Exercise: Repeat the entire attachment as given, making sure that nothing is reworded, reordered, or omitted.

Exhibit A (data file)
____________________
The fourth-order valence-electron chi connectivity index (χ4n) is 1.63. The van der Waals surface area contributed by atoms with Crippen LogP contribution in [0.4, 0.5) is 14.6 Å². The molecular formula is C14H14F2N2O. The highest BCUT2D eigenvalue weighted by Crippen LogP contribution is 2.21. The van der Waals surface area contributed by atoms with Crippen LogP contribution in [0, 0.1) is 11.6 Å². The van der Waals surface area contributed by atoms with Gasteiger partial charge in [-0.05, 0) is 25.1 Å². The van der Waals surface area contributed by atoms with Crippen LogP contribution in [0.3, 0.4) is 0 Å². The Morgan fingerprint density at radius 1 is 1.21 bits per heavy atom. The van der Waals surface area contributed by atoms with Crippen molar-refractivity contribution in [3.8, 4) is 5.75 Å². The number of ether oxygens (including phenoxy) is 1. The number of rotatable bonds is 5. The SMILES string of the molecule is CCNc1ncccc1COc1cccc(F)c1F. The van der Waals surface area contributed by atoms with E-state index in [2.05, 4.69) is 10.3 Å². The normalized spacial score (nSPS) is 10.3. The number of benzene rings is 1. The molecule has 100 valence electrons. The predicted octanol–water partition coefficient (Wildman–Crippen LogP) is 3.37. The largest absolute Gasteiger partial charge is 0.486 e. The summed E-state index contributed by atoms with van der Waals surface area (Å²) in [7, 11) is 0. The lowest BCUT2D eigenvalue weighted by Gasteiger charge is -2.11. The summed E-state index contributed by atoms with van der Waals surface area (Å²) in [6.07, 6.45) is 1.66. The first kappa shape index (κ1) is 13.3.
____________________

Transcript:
The fourth-order valence-electron chi connectivity index (χ4n) is 1.63. The van der Waals surface area contributed by atoms with Crippen LogP contribution in [0.4, 0.5) is 14.6 Å². The molecular formula is C14H14F2N2O. The highest BCUT2D eigenvalue weighted by Crippen LogP contribution is 2.21. The van der Waals surface area contributed by atoms with Crippen LogP contribution in [0, 0.1) is 11.6 Å². The van der Waals surface area contributed by atoms with Gasteiger partial charge in [-0.05, 0) is 25.1 Å². The van der Waals surface area contributed by atoms with Crippen LogP contribution in [0.3, 0.4) is 0 Å². The Morgan fingerprint density at radius 1 is 1.21 bits per heavy atom. The van der Waals surface area contributed by atoms with Crippen molar-refractivity contribution in [3.8, 4) is 5.75 Å². The number of ether oxygens (including phenoxy) is 1. The number of rotatable bonds is 5. The SMILES string of the molecule is CCNc1ncccc1COc1cccc(F)c1F. The van der Waals surface area contributed by atoms with E-state index in [2.05, 4.69) is 10.3 Å². The normalized spacial score (nSPS) is 10.3. The number of benzene rings is 1. The molecule has 100 valence electrons. The predicted octanol–water partition coefficient (Wildman–Crippen LogP) is 3.37. The largest absolute Gasteiger partial charge is 0.486 e. The summed E-state index contributed by atoms with van der Waals surface area (Å²) in [7, 11) is 0. The lowest BCUT2D eigenvalue weighted by Gasteiger charge is -2.11. The summed E-state index contributed by atoms with van der Waals surface area (Å²) in [6.07, 6.45) is 1.66. The first kappa shape index (κ1) is 13.3.